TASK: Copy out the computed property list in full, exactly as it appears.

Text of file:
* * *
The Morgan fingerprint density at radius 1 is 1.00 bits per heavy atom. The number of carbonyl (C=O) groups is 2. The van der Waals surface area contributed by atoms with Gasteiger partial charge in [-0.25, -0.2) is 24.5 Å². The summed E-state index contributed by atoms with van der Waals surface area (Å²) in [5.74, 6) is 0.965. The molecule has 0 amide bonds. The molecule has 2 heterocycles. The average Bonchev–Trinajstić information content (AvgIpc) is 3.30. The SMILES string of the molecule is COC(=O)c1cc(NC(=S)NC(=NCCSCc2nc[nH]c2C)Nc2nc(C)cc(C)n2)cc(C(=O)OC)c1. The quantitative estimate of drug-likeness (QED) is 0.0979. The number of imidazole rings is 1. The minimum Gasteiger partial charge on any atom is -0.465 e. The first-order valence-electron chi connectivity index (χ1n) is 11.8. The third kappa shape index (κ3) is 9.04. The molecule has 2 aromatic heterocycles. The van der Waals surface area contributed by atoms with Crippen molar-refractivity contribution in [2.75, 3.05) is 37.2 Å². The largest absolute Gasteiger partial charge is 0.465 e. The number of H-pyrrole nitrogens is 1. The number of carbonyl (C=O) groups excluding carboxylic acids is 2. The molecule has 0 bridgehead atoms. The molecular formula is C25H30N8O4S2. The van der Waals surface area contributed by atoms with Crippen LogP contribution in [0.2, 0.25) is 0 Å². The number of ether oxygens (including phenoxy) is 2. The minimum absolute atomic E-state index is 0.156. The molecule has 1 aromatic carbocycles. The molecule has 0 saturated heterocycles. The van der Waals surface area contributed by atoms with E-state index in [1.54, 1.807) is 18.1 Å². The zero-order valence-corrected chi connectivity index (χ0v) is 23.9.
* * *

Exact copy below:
The Morgan fingerprint density at radius 1 is 1.00 bits per heavy atom. The number of carbonyl (C=O) groups is 2. The van der Waals surface area contributed by atoms with Gasteiger partial charge in [-0.25, -0.2) is 24.5 Å². The summed E-state index contributed by atoms with van der Waals surface area (Å²) in [5.74, 6) is 0.965. The molecule has 0 amide bonds. The molecule has 2 heterocycles. The average Bonchev–Trinajstić information content (AvgIpc) is 3.30. The SMILES string of the molecule is COC(=O)c1cc(NC(=S)NC(=NCCSCc2nc[nH]c2C)Nc2nc(C)cc(C)n2)cc(C(=O)OC)c1. The quantitative estimate of drug-likeness (QED) is 0.0979. The number of imidazole rings is 1. The minimum Gasteiger partial charge on any atom is -0.465 e. The first-order valence-electron chi connectivity index (χ1n) is 11.8. The third kappa shape index (κ3) is 9.04. The molecule has 2 aromatic heterocycles. The van der Waals surface area contributed by atoms with Crippen molar-refractivity contribution in [2.75, 3.05) is 37.2 Å². The largest absolute Gasteiger partial charge is 0.465 e. The number of H-pyrrole nitrogens is 1. The number of carbonyl (C=O) groups excluding carboxylic acids is 2. The molecule has 0 bridgehead atoms. The molecular formula is C25H30N8O4S2. The van der Waals surface area contributed by atoms with Crippen LogP contribution in [0.2, 0.25) is 0 Å². The number of ether oxygens (including phenoxy) is 2. The minimum absolute atomic E-state index is 0.156. The molecule has 1 aromatic carbocycles. The molecule has 0 saturated heterocycles. The van der Waals surface area contributed by atoms with E-state index in [1.54, 1.807) is 18.1 Å². The zero-order valence-corrected chi connectivity index (χ0v) is 23.9.